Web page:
One of the selling points for Ottawa is we’ve got the broad range of companies. You think of any aspect of defence and security, any of the subsectors, you can pretty much guarantee we’ve got at least one company here doing that, everything from unmanned vehicle systems to airport security. Searidge Technologies, for example, has got this really cool application. You could be in Montreal and you could see what’s happening at the Ottawa airport and you could direct traffic. Even generally when a company’s main presence is elsewhere in Canada, such as
Marshall Aerospace and Defence, they’ve at least got a representational office here in Ottawa because they need to be close to ( government clients).
We’re one of the few western economies that’s actually increasing our defence spending at a time when everyone else is cutting costs. We have to acquire certain equipment ... so there are opportunities.
Even though budgets are being cut in the U.S., there are still huge opportunities. If you look at graphs of the world’s spending in defence and security technologies, the U.S. is up there and then you’ve got Russia, China and then it goes down. The U.S. is by far and away the largest market for our companies. Having said that, they are making some cuts, so we are trying to encourage our companies to look further afield and not put all their eggs in one basket. It’s got to be markets that we actually can get an export licence to, so we are somewhat restricted. Latin America, obviously Australia, Brazil, there’s opportunities there, some parts of Asia.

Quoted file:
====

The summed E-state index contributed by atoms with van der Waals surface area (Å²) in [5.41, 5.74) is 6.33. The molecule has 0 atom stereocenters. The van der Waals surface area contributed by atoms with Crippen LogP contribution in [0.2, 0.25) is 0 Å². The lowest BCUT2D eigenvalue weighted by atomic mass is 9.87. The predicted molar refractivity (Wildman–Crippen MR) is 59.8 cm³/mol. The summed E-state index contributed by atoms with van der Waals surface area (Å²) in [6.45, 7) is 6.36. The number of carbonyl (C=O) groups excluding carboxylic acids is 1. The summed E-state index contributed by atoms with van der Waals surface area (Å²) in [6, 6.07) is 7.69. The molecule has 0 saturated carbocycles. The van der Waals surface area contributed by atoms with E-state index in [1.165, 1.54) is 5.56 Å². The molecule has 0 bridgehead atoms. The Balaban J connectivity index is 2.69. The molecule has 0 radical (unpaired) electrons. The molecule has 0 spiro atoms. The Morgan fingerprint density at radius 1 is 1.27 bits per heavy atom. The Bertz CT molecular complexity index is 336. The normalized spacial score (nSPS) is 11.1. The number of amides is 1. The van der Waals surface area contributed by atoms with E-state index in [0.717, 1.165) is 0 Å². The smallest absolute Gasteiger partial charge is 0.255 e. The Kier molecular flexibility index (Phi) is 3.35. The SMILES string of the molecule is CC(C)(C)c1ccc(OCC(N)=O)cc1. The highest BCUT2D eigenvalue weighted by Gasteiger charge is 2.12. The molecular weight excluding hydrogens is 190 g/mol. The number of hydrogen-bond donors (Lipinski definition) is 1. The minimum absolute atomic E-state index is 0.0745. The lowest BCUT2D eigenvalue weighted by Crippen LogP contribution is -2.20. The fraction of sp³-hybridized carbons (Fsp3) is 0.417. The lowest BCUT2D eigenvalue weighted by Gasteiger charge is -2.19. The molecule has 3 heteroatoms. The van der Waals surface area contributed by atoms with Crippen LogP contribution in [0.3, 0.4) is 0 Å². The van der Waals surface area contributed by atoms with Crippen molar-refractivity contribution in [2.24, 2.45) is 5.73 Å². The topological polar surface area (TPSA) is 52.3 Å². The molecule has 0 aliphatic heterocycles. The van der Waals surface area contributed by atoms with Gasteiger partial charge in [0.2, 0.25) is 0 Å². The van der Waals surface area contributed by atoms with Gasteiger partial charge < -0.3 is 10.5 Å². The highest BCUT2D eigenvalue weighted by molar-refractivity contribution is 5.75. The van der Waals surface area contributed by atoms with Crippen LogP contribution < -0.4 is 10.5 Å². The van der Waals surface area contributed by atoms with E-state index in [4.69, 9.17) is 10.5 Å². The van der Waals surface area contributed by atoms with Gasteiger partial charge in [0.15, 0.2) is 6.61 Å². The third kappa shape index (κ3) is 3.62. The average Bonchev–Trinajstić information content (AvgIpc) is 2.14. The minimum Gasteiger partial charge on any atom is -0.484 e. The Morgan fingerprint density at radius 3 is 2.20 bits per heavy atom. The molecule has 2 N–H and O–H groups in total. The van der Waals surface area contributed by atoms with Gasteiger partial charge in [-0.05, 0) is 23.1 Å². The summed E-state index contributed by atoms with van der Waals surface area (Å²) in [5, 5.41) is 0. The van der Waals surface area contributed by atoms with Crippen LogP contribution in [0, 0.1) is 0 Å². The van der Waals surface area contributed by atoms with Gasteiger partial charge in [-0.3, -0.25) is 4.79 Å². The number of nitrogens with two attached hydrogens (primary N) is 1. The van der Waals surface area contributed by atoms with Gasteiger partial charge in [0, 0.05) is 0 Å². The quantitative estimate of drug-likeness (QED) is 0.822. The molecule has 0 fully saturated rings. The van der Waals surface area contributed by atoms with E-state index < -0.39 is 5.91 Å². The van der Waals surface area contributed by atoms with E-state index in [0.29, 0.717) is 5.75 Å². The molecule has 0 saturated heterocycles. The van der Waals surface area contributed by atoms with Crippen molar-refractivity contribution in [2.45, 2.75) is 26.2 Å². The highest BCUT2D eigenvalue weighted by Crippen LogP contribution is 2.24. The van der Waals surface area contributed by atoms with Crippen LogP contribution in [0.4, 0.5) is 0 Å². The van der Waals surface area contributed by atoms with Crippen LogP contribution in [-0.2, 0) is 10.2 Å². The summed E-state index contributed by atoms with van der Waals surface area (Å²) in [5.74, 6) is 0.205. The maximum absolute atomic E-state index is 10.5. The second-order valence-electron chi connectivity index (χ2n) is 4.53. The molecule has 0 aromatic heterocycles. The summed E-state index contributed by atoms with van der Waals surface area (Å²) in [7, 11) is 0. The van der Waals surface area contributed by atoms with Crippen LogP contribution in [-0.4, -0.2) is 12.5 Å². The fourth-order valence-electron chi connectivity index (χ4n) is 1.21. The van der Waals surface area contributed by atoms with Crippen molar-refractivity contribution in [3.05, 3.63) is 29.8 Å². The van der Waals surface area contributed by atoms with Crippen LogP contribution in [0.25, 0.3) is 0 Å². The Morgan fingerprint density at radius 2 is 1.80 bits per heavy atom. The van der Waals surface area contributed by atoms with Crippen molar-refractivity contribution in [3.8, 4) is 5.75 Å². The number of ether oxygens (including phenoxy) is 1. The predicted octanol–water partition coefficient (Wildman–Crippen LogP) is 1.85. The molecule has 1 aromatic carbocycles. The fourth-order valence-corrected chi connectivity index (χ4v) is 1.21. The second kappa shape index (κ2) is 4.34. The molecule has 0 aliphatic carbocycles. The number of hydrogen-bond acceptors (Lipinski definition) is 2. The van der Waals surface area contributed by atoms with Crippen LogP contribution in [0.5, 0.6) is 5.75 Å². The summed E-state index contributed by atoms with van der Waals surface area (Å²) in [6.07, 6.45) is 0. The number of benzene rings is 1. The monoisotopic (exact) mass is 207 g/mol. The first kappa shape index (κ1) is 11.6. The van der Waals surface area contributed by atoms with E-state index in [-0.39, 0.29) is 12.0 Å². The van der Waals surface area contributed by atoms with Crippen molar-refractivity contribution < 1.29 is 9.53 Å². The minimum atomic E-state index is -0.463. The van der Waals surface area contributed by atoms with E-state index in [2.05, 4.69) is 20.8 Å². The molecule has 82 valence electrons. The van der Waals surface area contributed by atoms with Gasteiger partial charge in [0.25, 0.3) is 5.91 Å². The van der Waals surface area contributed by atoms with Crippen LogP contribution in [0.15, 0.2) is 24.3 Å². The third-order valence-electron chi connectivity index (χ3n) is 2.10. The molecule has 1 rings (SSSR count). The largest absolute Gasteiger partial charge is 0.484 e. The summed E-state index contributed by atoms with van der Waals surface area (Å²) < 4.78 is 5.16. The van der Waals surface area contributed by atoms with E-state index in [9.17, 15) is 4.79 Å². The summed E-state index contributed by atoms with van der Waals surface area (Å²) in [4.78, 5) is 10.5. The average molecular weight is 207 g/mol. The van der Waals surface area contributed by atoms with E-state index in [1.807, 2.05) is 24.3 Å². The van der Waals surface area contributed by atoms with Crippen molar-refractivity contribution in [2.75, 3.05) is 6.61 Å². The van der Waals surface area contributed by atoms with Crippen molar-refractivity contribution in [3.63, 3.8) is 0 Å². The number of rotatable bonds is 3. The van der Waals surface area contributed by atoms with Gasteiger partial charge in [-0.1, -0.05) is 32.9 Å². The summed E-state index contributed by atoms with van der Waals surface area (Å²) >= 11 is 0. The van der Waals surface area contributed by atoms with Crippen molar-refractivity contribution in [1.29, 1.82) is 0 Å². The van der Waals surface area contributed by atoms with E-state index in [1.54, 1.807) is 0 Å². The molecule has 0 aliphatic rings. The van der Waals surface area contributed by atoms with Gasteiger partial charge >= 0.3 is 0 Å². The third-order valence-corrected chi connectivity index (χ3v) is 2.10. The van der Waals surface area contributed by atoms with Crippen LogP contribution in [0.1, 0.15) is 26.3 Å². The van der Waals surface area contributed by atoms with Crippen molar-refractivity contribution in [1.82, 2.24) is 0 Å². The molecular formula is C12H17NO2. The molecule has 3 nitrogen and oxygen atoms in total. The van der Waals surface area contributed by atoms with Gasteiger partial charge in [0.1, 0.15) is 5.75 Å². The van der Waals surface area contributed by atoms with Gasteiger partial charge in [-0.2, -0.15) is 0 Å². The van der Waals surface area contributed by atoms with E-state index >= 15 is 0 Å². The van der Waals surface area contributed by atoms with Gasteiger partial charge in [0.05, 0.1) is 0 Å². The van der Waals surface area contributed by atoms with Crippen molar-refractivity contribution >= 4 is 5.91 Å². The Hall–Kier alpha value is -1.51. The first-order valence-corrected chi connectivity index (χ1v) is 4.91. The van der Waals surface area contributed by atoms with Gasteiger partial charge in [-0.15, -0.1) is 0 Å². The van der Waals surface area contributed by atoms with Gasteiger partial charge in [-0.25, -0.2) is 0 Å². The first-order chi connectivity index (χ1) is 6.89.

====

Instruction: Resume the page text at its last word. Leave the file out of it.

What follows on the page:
In my experience, it’s not unusual for smaller companies to be able to export before they can sell into the Department of National Defence here in Canada. There’s more money and opportunity for them in the U.S. Panacis (which designs and manufactures lithium power pack systems for the defence and aerospace industry), we’re working with them and helping them expand internationally.